“You talk about godly wisdom, and I hope this will bless parents. My mother realized I had a gift, because when I was a kid growing up in San Francisco, I talked very proper. People made fun of me, so my mother said, ‘Honey, two things – you make fun of yourself first and eventually you’ll have them laughing, and second, God gave you that gift, and one of these days, Ricky, you’re going to speak all over the world for his glory.”
His mom, Rigsby said, made it her mission to make sure he was in a position to speak in front of people as often as he could. He couldn’t just be on the football team, he had to be the captain of the team because he would have to speak in front of people. He couldn’t just be on the junior usher board, he had to be the president of the junior usher board because the president had to speak in front of the congregation.
“So every organization I was part of, my mother, an uneducated but godly woman, said you will be in leadership because leaders of organizations have to speak. She saw – and you really have to hear me – she saw God’s gift in me, and it was her appointed duty to prepare me as best she could.”
And Rigsby was prepared.
He received his Ph.D. from the University of Oregon, focusing his studies on critical media protest movements of the 20th century. He also holds a seminary degree from Liberty University.
Rigsby spent seven years as a television news reporter. But after marrying and having children, his priorities changed.
“My children were small. I never saw them. Holidays meant work, so when you are in television or print (journalism), Mother’s Day was covering a ballgame or Christmas was just another day.”
So he became a college professor and worked in academia for two decades, most of those years at Texas A&M University, where he was character coach and chaplain for the Aggies football team.
He also wrote the book “Lessons From a Third-Grade Dropout,” about his biggest hero, his dad.
Besides his father, Rigsby said the second greatest source of wisdom for him was his wife, Trina Williams, a nursing student. He said he knew he didn’t have a chance with her but, dressed in his purple leisure suit, approached her and asked if she wanted to dance. She said yes.
“Trina was the first woman in college that gave me her actual, real telephone number,” he said with a laugh.
After four years in college – when she was a senior and he was still a freshman (“I was working things out”), he joked – she said yes when he proposed.
They had a fairy-tale life, but then “in the midst of that fairy tale, Trina found a lump in her left breast.”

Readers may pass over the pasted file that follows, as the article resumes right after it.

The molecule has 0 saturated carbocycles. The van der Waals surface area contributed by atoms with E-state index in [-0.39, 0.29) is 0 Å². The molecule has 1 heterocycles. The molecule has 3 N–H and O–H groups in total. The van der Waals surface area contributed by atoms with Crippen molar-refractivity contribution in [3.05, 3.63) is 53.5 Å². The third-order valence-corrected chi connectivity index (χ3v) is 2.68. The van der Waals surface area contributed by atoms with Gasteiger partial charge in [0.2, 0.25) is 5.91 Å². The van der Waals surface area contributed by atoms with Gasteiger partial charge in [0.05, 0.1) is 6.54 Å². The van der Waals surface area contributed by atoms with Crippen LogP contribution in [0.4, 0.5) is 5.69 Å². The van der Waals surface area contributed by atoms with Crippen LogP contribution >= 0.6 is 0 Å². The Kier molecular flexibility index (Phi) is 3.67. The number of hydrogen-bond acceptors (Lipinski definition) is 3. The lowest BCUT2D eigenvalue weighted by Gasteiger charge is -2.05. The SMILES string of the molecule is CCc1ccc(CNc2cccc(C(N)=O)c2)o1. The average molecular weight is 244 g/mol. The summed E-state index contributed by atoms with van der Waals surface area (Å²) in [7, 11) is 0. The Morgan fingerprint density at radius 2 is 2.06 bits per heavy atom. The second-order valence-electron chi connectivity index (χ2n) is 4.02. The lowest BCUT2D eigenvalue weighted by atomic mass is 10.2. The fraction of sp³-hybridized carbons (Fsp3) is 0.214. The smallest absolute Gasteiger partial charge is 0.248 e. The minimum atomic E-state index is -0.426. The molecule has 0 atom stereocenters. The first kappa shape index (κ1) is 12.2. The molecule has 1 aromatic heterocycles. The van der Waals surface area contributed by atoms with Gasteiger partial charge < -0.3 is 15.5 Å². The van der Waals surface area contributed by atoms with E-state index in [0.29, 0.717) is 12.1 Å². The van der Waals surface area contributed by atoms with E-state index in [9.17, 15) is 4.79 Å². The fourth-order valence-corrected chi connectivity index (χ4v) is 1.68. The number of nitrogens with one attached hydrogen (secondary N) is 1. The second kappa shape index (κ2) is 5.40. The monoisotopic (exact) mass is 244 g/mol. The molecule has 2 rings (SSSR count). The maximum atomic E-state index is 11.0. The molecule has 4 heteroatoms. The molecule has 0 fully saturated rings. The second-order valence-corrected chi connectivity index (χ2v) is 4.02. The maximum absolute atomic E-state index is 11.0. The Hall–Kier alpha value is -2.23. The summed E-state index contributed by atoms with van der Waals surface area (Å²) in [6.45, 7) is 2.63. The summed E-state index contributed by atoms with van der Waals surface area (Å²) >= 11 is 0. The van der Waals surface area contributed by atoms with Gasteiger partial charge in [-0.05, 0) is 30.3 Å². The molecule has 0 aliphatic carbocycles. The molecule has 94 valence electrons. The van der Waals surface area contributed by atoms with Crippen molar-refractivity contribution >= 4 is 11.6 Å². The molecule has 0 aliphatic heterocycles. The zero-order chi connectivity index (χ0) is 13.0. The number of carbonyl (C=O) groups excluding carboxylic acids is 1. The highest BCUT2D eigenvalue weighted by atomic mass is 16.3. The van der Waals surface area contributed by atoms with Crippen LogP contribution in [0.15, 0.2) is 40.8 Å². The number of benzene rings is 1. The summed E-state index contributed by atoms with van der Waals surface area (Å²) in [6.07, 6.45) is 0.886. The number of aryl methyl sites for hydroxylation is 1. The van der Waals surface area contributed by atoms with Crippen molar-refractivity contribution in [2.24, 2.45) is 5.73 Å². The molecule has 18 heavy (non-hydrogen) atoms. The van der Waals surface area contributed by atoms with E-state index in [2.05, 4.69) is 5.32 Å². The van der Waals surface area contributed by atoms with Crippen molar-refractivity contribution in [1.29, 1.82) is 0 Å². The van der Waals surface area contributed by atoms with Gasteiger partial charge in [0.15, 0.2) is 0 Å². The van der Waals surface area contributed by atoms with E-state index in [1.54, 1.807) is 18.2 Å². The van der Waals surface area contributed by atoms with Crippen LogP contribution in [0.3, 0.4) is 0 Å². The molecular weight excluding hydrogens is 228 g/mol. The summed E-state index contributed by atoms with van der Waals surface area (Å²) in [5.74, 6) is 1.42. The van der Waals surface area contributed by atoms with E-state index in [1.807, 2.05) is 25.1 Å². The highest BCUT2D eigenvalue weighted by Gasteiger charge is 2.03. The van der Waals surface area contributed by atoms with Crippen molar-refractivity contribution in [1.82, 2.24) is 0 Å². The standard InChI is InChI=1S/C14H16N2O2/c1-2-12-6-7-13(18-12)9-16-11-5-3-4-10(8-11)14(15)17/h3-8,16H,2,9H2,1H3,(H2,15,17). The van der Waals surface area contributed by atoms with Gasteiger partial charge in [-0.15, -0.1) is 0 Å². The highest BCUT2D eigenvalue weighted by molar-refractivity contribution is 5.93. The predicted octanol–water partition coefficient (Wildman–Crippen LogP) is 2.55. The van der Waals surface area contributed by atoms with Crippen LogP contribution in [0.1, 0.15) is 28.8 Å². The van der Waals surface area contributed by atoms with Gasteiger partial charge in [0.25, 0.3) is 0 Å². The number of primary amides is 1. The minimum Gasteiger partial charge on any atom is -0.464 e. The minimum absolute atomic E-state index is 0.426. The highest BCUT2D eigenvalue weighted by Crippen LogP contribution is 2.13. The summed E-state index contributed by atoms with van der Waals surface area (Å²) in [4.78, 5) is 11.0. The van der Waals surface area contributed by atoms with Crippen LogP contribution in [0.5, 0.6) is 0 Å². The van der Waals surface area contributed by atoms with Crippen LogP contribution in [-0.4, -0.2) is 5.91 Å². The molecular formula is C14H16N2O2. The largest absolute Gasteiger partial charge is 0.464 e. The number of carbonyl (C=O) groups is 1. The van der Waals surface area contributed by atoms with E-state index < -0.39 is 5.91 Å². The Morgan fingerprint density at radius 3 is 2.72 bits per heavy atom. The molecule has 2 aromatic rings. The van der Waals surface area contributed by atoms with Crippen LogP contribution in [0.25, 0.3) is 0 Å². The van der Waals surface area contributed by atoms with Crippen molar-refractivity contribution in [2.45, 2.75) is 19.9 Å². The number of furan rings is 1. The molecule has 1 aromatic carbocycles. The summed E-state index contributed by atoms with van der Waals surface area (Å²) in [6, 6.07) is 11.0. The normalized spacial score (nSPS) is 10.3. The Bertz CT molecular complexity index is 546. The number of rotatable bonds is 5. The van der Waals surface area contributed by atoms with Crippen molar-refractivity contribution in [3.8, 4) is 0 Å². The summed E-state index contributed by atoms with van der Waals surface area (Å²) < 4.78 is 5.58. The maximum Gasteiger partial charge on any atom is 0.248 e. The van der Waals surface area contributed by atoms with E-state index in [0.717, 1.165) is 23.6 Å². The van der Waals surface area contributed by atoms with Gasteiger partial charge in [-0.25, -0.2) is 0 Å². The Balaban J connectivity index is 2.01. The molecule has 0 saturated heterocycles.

He remembers the words that have stuck with him: “Two days before Trina died, no hair because of chemo, her tummy pooched because of her liver not working … she looked at me and said these words: ‘It doesn’t matter to me any longer how long I live. What matters to me is how I live.’”
At her funeral, Rigsby said his father told him, in the toughest days of his life: “Son, just stand.” And he might not have stood without his faith in God and his children.
“Listen to me, GCU, you can stand it. No matter what, you can stand it.”
And look what happened to Rigsby: He told the audience that shortly after Trina passed away, he met another amazing woman, Janet. She adopted his two sons, fulfilling Trina’s dying wish to have a mother for her children, and she and Rick have had two more sons.
Rigsby said he wanted to shake everyone’s hand after commencement, and although he didn’t quite meet everyone, he greeted a lot of those in the audience. They, in turn, told him how his talk brought them to tears, how he moved them, how they laughed.
In closing his talk, Rigsby said, “Graduating class of Grand Canyon University, 2017, I want to ask you one question: How are you living? Here’s how I hope and pray you’re living. That you’re not judging folks, that you show up early, that you’re kind to people, that your servant’s towel is always on display, that whatever you do, you do to the very best of your ability, and friends, when you live like that … everyone that you encounter will say, ‘Surely I am in the presence of almighty God.’ Go for it with everything you’ve got.”
You can reach GCU senior writer Lana Sweeten-Shults at (602) 639-7901 or at email@example.com. Follow her on Twitter @LanaSweetenShul.